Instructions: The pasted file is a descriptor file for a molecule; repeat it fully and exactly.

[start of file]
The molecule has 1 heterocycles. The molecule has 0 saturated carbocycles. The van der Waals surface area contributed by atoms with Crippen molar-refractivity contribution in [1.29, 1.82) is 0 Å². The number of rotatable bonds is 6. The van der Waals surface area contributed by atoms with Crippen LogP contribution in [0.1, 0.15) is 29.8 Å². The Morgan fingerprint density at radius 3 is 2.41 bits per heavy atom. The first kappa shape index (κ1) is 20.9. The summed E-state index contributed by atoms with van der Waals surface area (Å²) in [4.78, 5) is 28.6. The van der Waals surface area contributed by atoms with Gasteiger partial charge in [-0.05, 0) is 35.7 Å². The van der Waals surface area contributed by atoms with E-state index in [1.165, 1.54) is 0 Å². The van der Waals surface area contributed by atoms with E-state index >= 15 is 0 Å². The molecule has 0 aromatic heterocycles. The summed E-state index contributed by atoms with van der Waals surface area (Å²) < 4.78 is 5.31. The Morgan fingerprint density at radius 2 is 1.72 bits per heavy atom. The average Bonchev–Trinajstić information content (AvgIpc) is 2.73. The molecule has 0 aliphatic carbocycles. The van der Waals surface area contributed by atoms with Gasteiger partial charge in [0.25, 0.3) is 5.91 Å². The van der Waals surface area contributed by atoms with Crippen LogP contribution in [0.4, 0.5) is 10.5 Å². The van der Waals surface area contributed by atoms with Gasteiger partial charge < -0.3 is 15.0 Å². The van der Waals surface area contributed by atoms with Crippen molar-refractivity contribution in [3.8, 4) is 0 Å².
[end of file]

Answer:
The molecule has 1 heterocycles. The molecule has 0 saturated carbocycles. The van der Waals surface area contributed by atoms with Crippen molar-refractivity contribution in [1.29, 1.82) is 0 Å². The number of rotatable bonds is 6. The van der Waals surface area contributed by atoms with Crippen LogP contribution in [0.1, 0.15) is 29.8 Å². The Morgan fingerprint density at radius 3 is 2.41 bits per heavy atom. The first kappa shape index (κ1) is 20.9. The summed E-state index contributed by atoms with van der Waals surface area (Å²) in [4.78, 5) is 28.6. The van der Waals surface area contributed by atoms with Gasteiger partial charge in [-0.05, 0) is 35.7 Å². The van der Waals surface area contributed by atoms with E-state index in [1.165, 1.54) is 0 Å². The van der Waals surface area contributed by atoms with E-state index >= 15 is 0 Å². The molecule has 0 aromatic heterocycles. The summed E-state index contributed by atoms with van der Waals surface area (Å²) < 4.78 is 5.31. The Morgan fingerprint density at radius 2 is 1.72 bits per heavy atom. The average Bonchev–Trinajstić information content (AvgIpc) is 2.73. The molecule has 0 aliphatic carbocycles. The van der Waals surface area contributed by atoms with Gasteiger partial charge in [0.25, 0.3) is 5.91 Å². The van der Waals surface area contributed by atoms with Crippen LogP contribution in [0.4, 0.5) is 10.5 Å². The van der Waals surface area contributed by atoms with Gasteiger partial charge < -0.3 is 15.0 Å². The van der Waals surface area contributed by atoms with Crippen molar-refractivity contribution in [3.8, 4) is 0 Å².